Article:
Seven Keys for Reducing Job Search Stress

by Vincent, Mary Jeanne Thursday, August 13, 2009
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Reducing and managing stress is one of the keys to a successful search. Too much stress and you appear desperate. Not enough and people question your motivation. Only you can decide how much stress is the right amount! Here are seven steps you can take to significantly lower stress, improve your effectiveness, and ultimately shorten your job hunt.

1. Have a realistic understanding of how long a job search takes. As a general rule of thumb figure it will take anywhere from a week (on the high side) for every $1000 of income to a month (on the low side) for every $10,000 of income. Many job seekers have an unrealistic timeframe for finding their next job. It always takes longer than you think. When you don’t have a realistic expectation for how long it can take it is easy to feel stressed out.

2. Develop a job search action plan. Map out where you want to go and how you are going to get there. Set specific daily and weekly goals; then develop a contingency plan for when Plan A doesn’t work. Once your plan is in place and you are emotionally prepared – take action!

3. Reduce unnecessary expenses immediately. Minimizing financial responsibilities and maximizing financial resources will significantly reduce stress. This is not the time to take your dream vacation. The greater your financial resources the more flexibility you have to accept the right job offer rather than grabbing the first one that comes along.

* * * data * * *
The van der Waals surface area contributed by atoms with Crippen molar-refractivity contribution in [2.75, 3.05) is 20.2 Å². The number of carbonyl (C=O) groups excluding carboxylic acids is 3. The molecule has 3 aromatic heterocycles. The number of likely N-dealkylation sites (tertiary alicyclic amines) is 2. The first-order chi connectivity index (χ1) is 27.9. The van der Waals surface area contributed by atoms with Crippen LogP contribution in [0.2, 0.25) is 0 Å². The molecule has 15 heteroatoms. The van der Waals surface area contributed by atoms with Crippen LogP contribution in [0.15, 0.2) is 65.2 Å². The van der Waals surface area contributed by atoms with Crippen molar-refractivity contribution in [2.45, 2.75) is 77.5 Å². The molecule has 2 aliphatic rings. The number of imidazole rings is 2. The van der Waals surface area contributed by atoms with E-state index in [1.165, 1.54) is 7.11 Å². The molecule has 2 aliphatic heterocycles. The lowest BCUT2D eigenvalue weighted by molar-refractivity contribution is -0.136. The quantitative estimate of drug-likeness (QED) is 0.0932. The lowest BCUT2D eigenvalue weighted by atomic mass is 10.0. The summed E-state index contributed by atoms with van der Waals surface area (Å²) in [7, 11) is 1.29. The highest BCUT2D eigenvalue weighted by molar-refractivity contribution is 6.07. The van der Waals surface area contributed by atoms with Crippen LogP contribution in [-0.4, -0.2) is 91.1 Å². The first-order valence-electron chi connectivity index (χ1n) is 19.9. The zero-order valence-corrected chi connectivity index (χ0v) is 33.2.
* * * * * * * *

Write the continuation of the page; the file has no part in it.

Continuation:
4. Think of your job search as a job. Devote as much time to it as you would to a job. Consider all of the extra hours you spent working in a job you didn’t particularly like. Isn’t it worth spending twenty-five to forty hours a week looking for work you will enjoy?

5. Spend time on the right activities. Do spend time developing high quality marketing materials – like a résumé, fact sheet, and reference list; networking with friends and colleagues who can connect you to the right people or opportunities; and following up with potential employers. Don’t spend hours on the internet searching job boards for the ‘right’ job. Instead use the internet to research organizations, gain information about specific industries, and network with people who can assist with your search.

6. Evaluate your progress on a weekly basis. Stay on top of your search so that you can tell immediately if your search starts to stall and take steps to get it back on track. Assess what is working – do more of it. Determine what isn’t working and revise your approach. If you are still stuck consider working with a career coach.

7. Take time to refresh your mind, body, and soul. Looking for a job, especially when you don’t have one, is something you carry around 24/7. Remind yourself to set regular office hours and knock off at a reasonable hour. That includes taking time off on the weekends. Take a walk, go to the gym, escape with a good book, or have coffee with a friend.

Copywrite. Mary Jeanne Vincent